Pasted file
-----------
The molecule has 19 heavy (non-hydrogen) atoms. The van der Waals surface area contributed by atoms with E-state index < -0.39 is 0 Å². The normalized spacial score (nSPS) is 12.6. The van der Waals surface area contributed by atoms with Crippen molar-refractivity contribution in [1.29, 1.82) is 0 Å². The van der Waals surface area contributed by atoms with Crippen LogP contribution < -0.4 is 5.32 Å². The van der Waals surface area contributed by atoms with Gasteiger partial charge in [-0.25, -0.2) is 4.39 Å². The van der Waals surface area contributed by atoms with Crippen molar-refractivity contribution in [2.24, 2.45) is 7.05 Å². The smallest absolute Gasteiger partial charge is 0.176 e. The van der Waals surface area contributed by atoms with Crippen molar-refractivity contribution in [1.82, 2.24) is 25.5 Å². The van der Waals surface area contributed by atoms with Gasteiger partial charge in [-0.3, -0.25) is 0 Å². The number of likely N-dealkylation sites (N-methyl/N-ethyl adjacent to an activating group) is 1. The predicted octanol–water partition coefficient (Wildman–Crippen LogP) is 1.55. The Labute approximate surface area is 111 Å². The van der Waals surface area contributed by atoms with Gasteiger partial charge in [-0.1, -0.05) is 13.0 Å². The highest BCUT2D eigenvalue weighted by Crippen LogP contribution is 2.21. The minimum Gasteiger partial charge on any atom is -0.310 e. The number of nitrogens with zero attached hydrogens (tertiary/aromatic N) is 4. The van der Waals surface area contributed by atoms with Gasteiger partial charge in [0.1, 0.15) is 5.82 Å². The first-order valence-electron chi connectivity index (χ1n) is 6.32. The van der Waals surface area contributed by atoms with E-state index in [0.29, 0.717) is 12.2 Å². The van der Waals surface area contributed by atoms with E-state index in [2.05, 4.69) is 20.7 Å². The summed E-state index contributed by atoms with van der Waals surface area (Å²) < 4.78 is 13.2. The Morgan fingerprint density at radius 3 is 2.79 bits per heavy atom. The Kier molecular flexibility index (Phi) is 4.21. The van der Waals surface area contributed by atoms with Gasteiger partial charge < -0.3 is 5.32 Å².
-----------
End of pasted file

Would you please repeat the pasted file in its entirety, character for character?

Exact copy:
The molecule has 19 heavy (non-hydrogen) atoms. The van der Waals surface area contributed by atoms with E-state index < -0.39 is 0 Å². The normalized spacial score (nSPS) is 12.6. The van der Waals surface area contributed by atoms with Crippen molar-refractivity contribution in [1.29, 1.82) is 0 Å². The van der Waals surface area contributed by atoms with Crippen LogP contribution < -0.4 is 5.32 Å². The van der Waals surface area contributed by atoms with Gasteiger partial charge in [-0.25, -0.2) is 4.39 Å². The van der Waals surface area contributed by atoms with Crippen molar-refractivity contribution in [2.24, 2.45) is 7.05 Å². The smallest absolute Gasteiger partial charge is 0.176 e. The van der Waals surface area contributed by atoms with Crippen molar-refractivity contribution in [1.82, 2.24) is 25.5 Å². The van der Waals surface area contributed by atoms with Gasteiger partial charge in [-0.3, -0.25) is 0 Å². The number of likely N-dealkylation sites (N-methyl/N-ethyl adjacent to an activating group) is 1. The predicted octanol–water partition coefficient (Wildman–Crippen LogP) is 1.55. The Labute approximate surface area is 111 Å². The van der Waals surface area contributed by atoms with Gasteiger partial charge in [-0.1, -0.05) is 13.0 Å². The highest BCUT2D eigenvalue weighted by Crippen LogP contribution is 2.21. The minimum Gasteiger partial charge on any atom is -0.310 e. The number of nitrogens with zero attached hydrogens (tertiary/aromatic N) is 4. The van der Waals surface area contributed by atoms with Gasteiger partial charge in [0.1, 0.15) is 5.82 Å². The first-order valence-electron chi connectivity index (χ1n) is 6.32. The van der Waals surface area contributed by atoms with E-state index in [0.29, 0.717) is 12.2 Å². The van der Waals surface area contributed by atoms with E-state index in [2.05, 4.69) is 20.7 Å². The summed E-state index contributed by atoms with van der Waals surface area (Å²) < 4.78 is 13.2. The Morgan fingerprint density at radius 3 is 2.79 bits per heavy atom. The Kier molecular flexibility index (Phi) is 4.21. The van der Waals surface area contributed by atoms with Gasteiger partial charge < -0.3 is 5.32 Å².